Clean up the browser cache
Cache is used by web browsers to increase website loading speed. It is kept in a separate file, among other web browser files. It is a useful feature that allows you to save traffic when you use metered connections and make the websites open faster when you use a slow connection. Nonetheless, cache size may grow to hundreds of megabytes after several months of use. Another unwanted consequence of caching is that some websites will not show you the updates since the browser loaded the page from the cache.
Each browser has its way of cache cleaning, but in major, this option hides in the Settings.
Turn on swap file
Disk space is used by operating systems, not only as a storage device. While running the programs, Windows sometimes gets into the situation when the application asks for more RAM than the system currently offers without closing other programs. In such a situation, Windows, macOS, or Linux will offload the files of currently unused apps into a swap. Swap is a separate memory pool on your disk, explicitly created for keeping the data of new programs when another program needs more RAM.
Enabling the swap file may significantly increase the performance of the systems with relatively small amounts of RAM (<8 GB). If you use the programs that consume a lot of RAM - 10-15 GB, it is recommended to enable the swap file, too, even if you have 20+GB of RAM.
Keep your disk drive clean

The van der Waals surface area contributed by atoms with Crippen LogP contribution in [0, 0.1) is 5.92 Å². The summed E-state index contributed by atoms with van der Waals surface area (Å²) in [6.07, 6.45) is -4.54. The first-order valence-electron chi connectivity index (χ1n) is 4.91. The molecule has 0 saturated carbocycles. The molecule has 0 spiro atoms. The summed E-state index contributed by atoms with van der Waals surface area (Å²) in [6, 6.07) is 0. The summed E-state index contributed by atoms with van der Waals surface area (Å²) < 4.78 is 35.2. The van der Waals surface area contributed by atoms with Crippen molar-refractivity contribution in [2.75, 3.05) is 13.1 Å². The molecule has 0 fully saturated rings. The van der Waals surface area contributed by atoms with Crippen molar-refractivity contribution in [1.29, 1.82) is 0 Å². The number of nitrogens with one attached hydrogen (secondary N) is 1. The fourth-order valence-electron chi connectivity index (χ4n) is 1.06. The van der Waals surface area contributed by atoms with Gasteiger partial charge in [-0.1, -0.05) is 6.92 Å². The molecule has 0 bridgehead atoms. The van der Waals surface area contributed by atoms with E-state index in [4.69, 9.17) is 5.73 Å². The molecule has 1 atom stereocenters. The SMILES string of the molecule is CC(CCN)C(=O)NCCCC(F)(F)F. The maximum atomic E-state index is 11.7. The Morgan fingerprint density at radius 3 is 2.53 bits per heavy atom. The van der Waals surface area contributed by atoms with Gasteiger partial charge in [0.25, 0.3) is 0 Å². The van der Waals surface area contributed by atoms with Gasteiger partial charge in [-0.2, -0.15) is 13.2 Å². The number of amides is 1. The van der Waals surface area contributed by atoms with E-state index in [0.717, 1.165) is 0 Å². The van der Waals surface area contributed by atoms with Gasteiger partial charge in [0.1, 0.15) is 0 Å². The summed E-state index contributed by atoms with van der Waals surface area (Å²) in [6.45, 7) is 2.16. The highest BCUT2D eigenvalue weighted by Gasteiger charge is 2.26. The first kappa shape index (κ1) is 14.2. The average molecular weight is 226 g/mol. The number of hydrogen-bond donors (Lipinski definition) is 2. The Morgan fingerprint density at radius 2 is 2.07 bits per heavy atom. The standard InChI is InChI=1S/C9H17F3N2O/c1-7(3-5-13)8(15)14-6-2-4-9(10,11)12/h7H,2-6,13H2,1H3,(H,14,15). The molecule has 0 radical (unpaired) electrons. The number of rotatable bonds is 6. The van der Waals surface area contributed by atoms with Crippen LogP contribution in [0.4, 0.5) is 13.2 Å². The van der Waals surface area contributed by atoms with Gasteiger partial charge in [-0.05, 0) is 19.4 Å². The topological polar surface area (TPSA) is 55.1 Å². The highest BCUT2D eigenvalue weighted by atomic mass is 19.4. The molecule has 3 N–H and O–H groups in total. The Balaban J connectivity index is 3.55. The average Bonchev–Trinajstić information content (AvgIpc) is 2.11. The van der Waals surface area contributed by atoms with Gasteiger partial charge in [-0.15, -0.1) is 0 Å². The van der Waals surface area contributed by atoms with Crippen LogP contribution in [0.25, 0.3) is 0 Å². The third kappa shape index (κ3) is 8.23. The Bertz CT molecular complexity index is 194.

By default, Windows has the dynamically allocated swap file enabled. As I have described in a previous paragraph, swap files can make your computer run faster. Dynamic swap files have a single disadvantage – in case your disk is full, the swap has no place to expand. Hence, you may hope that your system will offload the unused apps, but oops – there is no free space for that action. Leaving the amount of free space close to your RAM amount will be enough to avoid such situations.
Another useful function that requires free space is hibernation. Your PC copies the data from RAM on your disk and then suspends it in this mode. In that mode, the desktop or laptop does not consume electricity, but you will be able to operate the programs exactly after the system starts, right from the place where you stopped.
Don’t forget to install Windows patches and driver updates
The developers of each operating system are interested in having more users. They are doing their best to optimize the system to avoid sudden lags, freezes, or other problems that harm the user experience. Installing a fresh patch on your Windows may increase your performance significantly. Using the scaling, you may feel the difference: install the post-release Windows 10, use it, and then update it to the last Windows 10 version. You will surely be amazed at the speed-up.
Drivers can make the situation better for a certain element of your computer. Some drivers add new functionality, but some fix critical problems or improve performance. Installing a new driver for your GPU, you may see a 15-30% increase in FPS in various games. 3D modelers may suffer from bugs fixed only by driver updates. New is likely the best!
Important note: don’t use the third-party driver installers for driver updating. 90% of these programs are potentially unwanted and may carry severe hazards for your system.
Read also: How to fix slow PC?